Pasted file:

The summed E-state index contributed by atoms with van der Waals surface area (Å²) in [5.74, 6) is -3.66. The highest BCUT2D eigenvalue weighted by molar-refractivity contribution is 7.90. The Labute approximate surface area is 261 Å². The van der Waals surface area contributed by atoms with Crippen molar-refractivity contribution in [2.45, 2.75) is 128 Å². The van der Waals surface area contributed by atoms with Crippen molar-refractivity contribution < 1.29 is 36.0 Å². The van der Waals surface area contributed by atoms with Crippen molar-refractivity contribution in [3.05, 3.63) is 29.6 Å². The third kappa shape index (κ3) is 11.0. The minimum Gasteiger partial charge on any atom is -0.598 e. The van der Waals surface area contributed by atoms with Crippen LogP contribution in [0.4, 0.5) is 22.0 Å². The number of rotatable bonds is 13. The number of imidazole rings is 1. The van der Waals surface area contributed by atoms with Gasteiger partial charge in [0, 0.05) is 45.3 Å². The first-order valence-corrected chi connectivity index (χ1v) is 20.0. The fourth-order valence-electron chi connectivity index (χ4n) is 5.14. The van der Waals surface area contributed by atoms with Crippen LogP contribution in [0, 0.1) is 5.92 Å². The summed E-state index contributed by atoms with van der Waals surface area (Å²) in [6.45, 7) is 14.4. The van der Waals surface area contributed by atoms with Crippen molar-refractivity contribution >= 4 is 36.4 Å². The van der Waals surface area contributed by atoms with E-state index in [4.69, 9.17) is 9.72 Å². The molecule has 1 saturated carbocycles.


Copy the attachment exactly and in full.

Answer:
The summed E-state index contributed by atoms with van der Waals surface area (Å²) in [5.74, 6) is -3.66. The highest BCUT2D eigenvalue weighted by molar-refractivity contribution is 7.90. The Labute approximate surface area is 261 Å². The van der Waals surface area contributed by atoms with Crippen molar-refractivity contribution in [2.45, 2.75) is 128 Å². The van der Waals surface area contributed by atoms with Crippen molar-refractivity contribution < 1.29 is 36.0 Å². The van der Waals surface area contributed by atoms with Crippen molar-refractivity contribution in [3.05, 3.63) is 29.6 Å². The third kappa shape index (κ3) is 11.0. The minimum Gasteiger partial charge on any atom is -0.598 e. The van der Waals surface area contributed by atoms with Crippen LogP contribution in [0.4, 0.5) is 22.0 Å². The number of rotatable bonds is 13. The number of imidazole rings is 1. The van der Waals surface area contributed by atoms with Gasteiger partial charge in [0, 0.05) is 45.3 Å². The first-order valence-corrected chi connectivity index (χ1v) is 20.0. The fourth-order valence-electron chi connectivity index (χ4n) is 5.14. The van der Waals surface area contributed by atoms with Crippen LogP contribution in [0, 0.1) is 5.92 Å². The summed E-state index contributed by atoms with van der Waals surface area (Å²) in [6.45, 7) is 14.4. The van der Waals surface area contributed by atoms with Crippen molar-refractivity contribution >= 4 is 36.4 Å². The van der Waals surface area contributed by atoms with E-state index in [4.69, 9.17) is 9.72 Å². The molecule has 1 saturated carbocycles.